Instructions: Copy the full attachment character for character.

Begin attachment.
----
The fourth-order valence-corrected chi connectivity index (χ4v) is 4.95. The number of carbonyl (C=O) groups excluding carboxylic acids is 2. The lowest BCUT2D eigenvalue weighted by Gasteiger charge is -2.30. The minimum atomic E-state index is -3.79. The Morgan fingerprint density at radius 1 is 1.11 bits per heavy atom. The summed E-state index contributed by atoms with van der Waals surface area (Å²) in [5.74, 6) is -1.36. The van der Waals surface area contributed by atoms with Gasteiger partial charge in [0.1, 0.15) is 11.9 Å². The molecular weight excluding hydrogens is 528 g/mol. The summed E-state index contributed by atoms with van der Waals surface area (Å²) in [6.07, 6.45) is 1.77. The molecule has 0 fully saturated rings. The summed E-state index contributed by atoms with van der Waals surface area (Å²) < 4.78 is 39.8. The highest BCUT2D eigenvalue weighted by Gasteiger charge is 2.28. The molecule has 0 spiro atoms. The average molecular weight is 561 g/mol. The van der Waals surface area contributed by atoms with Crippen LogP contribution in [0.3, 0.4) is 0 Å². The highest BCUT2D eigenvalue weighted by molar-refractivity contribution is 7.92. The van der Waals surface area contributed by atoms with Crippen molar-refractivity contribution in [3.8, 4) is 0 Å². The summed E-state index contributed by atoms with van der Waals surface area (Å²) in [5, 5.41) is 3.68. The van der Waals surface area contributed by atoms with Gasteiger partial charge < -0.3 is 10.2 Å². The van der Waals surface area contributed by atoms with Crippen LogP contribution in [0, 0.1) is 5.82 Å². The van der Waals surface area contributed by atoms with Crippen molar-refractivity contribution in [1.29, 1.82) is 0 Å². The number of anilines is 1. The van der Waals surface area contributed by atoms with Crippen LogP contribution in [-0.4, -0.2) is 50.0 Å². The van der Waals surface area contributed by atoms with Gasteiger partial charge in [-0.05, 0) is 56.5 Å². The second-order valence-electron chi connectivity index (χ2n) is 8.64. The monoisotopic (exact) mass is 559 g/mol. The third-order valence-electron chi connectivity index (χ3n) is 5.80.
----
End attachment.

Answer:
The fourth-order valence-corrected chi connectivity index (χ4v) is 4.95. The number of carbonyl (C=O) groups excluding carboxylic acids is 2. The lowest BCUT2D eigenvalue weighted by Gasteiger charge is -2.30. The minimum atomic E-state index is -3.79. The Morgan fingerprint density at radius 1 is 1.11 bits per heavy atom. The summed E-state index contributed by atoms with van der Waals surface area (Å²) in [5.74, 6) is -1.36. The van der Waals surface area contributed by atoms with Gasteiger partial charge in [0.1, 0.15) is 11.9 Å². The molecular weight excluding hydrogens is 528 g/mol. The summed E-state index contributed by atoms with van der Waals surface area (Å²) in [6.07, 6.45) is 1.77. The molecule has 0 fully saturated rings. The summed E-state index contributed by atoms with van der Waals surface area (Å²) < 4.78 is 39.8. The highest BCUT2D eigenvalue weighted by Gasteiger charge is 2.28. The molecule has 0 spiro atoms. The average molecular weight is 561 g/mol. The van der Waals surface area contributed by atoms with Crippen LogP contribution in [0.3, 0.4) is 0 Å². The highest BCUT2D eigenvalue weighted by molar-refractivity contribution is 7.92. The van der Waals surface area contributed by atoms with Crippen molar-refractivity contribution in [3.8, 4) is 0 Å². The summed E-state index contributed by atoms with van der Waals surface area (Å²) in [5, 5.41) is 3.68. The van der Waals surface area contributed by atoms with Gasteiger partial charge < -0.3 is 10.2 Å². The van der Waals surface area contributed by atoms with Crippen LogP contribution in [0, 0.1) is 5.82 Å². The van der Waals surface area contributed by atoms with Crippen molar-refractivity contribution in [1.29, 1.82) is 0 Å². The number of anilines is 1. The van der Waals surface area contributed by atoms with Crippen LogP contribution in [-0.4, -0.2) is 50.0 Å². The van der Waals surface area contributed by atoms with Gasteiger partial charge in [-0.05, 0) is 56.5 Å². The second-order valence-electron chi connectivity index (χ2n) is 8.64. The monoisotopic (exact) mass is 559 g/mol. The third-order valence-electron chi connectivity index (χ3n) is 5.80.